Compression behavior of porous dust agglomerates
1 Institut für Astronomie and Astrophysik, Eberhard Karls Universität Tübingen, Auf der Morgenstelle 10, 72076 Tübingen, Germany
2 Physikalisches Institut, Eberhard Karls Universität Tübingen, Auf der Morgenstelle 14, 72076 Tübingen, Germany
Received: 20 January 2012
Accepted: 11 March 2012
Context. The early planetesimal growth proceeds through a sequence of sticking collisions of dust agglomerates. Very uncertain is still the relative velocity regime in which growth rather than destruction can take place. The outcome of a collision depends on the bulk properties of the porous dust agglomerates.
Aims. Continuum models of dust agglomerates require a set of material parameters that are often difficult to obtain from laboratory experiments. Here, we aim at determining those parameters from ab initio molecular dynamics simulations. Our goal is to improve on the existing model that describe the interaction of individual monomers.
Methods. We use a molecular dynamics approach featuring a detailed micro-physical model of the interaction of spherical grains. The model includes normal forces, rolling, twisting and sliding between the dust grains. We present a new treatment of wall-particle interaction that allows us to perform customized simulations that directly correspond to laboratory experiments.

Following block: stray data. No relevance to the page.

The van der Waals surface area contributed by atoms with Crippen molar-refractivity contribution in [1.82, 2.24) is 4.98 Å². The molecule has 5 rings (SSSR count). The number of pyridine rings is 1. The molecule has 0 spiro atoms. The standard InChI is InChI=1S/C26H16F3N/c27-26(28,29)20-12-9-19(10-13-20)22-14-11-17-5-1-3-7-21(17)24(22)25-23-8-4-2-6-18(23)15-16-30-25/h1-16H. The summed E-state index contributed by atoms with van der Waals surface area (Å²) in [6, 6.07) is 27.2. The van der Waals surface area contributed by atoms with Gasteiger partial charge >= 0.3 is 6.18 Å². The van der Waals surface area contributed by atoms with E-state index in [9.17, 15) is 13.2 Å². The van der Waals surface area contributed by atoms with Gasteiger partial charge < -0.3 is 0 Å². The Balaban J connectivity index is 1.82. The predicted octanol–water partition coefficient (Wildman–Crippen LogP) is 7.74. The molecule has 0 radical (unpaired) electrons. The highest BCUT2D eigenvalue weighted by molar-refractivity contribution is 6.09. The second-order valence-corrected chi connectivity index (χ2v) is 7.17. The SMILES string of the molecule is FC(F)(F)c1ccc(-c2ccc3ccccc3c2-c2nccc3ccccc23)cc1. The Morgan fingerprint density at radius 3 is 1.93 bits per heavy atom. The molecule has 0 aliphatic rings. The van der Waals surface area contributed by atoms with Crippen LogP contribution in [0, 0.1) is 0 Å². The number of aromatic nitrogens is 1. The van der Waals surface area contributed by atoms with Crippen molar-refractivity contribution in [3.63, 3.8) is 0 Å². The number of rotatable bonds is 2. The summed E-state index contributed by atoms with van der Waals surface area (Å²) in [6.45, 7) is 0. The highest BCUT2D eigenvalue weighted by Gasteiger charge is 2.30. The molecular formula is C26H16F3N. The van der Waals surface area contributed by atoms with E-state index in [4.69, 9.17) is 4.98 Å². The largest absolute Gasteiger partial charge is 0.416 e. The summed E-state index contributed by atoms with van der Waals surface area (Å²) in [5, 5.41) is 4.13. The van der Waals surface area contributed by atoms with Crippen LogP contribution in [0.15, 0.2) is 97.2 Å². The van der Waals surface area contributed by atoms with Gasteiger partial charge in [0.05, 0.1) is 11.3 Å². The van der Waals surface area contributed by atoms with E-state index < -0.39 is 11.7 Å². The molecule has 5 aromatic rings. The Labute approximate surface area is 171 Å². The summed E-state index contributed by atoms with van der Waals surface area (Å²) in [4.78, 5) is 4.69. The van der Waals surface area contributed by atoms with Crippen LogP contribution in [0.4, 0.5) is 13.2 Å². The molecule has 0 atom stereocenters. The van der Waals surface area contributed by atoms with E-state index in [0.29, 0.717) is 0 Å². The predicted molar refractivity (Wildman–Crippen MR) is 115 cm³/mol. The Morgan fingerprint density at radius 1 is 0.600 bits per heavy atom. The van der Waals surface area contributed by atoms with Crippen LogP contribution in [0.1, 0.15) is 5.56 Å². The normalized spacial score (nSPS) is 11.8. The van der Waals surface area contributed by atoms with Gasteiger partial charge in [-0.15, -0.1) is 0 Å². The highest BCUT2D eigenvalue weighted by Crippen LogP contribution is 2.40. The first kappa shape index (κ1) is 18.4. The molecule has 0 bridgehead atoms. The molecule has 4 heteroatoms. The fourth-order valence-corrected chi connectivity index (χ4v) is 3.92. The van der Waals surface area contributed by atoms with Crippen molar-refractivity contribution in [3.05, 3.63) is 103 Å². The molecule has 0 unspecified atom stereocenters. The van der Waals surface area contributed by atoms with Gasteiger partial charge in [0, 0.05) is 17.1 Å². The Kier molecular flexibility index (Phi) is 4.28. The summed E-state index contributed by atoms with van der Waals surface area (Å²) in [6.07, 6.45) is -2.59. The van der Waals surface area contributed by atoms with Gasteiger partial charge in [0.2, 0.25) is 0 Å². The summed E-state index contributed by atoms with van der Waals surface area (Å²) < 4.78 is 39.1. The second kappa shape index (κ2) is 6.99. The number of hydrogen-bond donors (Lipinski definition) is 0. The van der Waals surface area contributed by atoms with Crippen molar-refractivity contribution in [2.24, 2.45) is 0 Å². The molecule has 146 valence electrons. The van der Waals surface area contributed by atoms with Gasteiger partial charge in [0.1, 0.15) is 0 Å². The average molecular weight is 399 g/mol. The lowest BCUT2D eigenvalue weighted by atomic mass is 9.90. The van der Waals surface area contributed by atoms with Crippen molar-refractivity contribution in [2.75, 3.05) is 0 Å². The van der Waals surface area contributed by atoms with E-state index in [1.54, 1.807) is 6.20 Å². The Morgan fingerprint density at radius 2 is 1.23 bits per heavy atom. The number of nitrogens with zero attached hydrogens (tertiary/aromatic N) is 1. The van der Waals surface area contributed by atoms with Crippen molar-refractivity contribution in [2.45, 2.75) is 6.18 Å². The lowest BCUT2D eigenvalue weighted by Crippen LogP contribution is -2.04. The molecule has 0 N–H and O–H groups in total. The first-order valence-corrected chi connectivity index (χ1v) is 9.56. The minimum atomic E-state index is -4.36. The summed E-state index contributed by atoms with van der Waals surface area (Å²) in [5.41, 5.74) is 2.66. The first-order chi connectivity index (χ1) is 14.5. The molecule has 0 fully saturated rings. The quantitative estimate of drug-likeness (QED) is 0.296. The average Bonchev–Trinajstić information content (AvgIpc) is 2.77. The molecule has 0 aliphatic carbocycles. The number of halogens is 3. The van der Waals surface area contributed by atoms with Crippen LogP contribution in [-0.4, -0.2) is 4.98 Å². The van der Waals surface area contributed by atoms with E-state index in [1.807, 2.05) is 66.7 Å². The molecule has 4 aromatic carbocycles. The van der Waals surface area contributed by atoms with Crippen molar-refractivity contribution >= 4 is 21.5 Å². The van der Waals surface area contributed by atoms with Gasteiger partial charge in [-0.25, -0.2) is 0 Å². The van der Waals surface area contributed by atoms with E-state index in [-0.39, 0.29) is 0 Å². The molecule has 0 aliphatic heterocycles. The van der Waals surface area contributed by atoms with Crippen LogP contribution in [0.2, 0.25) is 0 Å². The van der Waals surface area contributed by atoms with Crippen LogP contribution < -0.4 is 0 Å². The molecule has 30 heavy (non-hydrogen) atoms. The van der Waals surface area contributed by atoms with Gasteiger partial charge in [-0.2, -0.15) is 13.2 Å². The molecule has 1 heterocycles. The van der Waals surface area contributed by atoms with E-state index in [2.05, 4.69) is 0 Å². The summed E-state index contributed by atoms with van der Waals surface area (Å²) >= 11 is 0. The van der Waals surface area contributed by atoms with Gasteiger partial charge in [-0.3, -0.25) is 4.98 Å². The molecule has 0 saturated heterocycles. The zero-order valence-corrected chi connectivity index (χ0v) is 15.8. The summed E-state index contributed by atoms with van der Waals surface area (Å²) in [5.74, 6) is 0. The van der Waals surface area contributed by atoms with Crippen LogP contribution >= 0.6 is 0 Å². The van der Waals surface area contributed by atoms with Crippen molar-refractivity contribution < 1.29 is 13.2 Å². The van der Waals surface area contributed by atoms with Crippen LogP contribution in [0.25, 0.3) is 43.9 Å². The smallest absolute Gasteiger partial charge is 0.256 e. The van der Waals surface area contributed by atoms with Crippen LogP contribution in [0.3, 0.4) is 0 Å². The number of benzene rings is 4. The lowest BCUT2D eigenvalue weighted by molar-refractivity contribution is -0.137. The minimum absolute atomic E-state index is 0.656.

Results. We find that the existing interaction model by Dominik & Tielens leads to a too soft compressive strength behavior for uni- and omni-directional compression. Upon making the rolling and sliding coefficients stiffer we find excellent agreement in both cases. Additionally, we find that the compressive strength curve depends on the velocity with which the sample is compressed.
Conclusions. The modified interaction strengths between two individual dust grains will lead to a different behavior of the whole dust agglomerate. This will influences the sticking probabilities and hence the growth of planetesimals. The new parameter set might possibly lead to an enhanced sticking as more energy can be stored in the system before breakup.
Key words: planets and satellites: formation / methods: numerical / protoplanetary disks
© ESO, 2012